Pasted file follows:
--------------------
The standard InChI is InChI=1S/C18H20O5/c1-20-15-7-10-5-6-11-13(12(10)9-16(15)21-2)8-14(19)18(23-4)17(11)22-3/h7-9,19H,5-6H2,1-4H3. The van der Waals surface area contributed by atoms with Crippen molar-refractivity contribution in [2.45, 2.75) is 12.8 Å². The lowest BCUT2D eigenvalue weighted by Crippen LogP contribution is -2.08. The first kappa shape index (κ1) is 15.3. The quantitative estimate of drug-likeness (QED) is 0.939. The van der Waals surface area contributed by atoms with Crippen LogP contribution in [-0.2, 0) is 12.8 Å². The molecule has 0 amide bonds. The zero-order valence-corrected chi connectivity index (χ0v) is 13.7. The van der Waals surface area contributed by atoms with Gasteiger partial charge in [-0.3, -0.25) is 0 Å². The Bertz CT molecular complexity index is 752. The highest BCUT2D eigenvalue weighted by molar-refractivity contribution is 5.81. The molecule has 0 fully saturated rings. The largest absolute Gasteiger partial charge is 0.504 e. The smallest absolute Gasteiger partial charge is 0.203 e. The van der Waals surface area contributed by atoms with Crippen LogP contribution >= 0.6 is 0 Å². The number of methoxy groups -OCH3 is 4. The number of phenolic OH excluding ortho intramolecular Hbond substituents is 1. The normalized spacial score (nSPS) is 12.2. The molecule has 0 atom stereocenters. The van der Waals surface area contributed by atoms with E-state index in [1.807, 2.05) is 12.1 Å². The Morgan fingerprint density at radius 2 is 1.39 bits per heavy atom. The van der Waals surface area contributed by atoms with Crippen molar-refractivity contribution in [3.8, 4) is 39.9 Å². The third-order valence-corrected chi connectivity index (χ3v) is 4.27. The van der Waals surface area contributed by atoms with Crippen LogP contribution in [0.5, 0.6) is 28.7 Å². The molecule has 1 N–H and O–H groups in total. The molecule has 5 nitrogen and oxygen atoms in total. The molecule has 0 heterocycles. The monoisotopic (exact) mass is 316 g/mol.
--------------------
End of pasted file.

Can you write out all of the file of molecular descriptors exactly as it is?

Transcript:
The standard InChI is InChI=1S/C18H20O5/c1-20-15-7-10-5-6-11-13(12(10)9-16(15)21-2)8-14(19)18(23-4)17(11)22-3/h7-9,19H,5-6H2,1-4H3. The van der Waals surface area contributed by atoms with Crippen molar-refractivity contribution in [2.45, 2.75) is 12.8 Å². The lowest BCUT2D eigenvalue weighted by Crippen LogP contribution is -2.08. The first kappa shape index (κ1) is 15.3. The quantitative estimate of drug-likeness (QED) is 0.939. The van der Waals surface area contributed by atoms with Crippen LogP contribution in [-0.2, 0) is 12.8 Å². The molecule has 0 amide bonds. The zero-order valence-corrected chi connectivity index (χ0v) is 13.7. The van der Waals surface area contributed by atoms with Gasteiger partial charge in [-0.3, -0.25) is 0 Å². The Bertz CT molecular complexity index is 752. The highest BCUT2D eigenvalue weighted by molar-refractivity contribution is 5.81. The molecule has 0 fully saturated rings. The largest absolute Gasteiger partial charge is 0.504 e. The smallest absolute Gasteiger partial charge is 0.203 e. The van der Waals surface area contributed by atoms with Crippen LogP contribution >= 0.6 is 0 Å². The number of methoxy groups -OCH3 is 4. The number of phenolic OH excluding ortho intramolecular Hbond substituents is 1. The normalized spacial score (nSPS) is 12.2. The molecule has 0 atom stereocenters. The van der Waals surface area contributed by atoms with E-state index in [1.807, 2.05) is 12.1 Å². The Morgan fingerprint density at radius 2 is 1.39 bits per heavy atom. The van der Waals surface area contributed by atoms with Crippen molar-refractivity contribution in [3.8, 4) is 39.9 Å². The third-order valence-corrected chi connectivity index (χ3v) is 4.27. The van der Waals surface area contributed by atoms with Crippen LogP contribution in [0.5, 0.6) is 28.7 Å². The molecule has 1 N–H and O–H groups in total. The molecule has 5 nitrogen and oxygen atoms in total. The molecule has 0 heterocycles. The monoisotopic (exact) mass is 316 g/mol.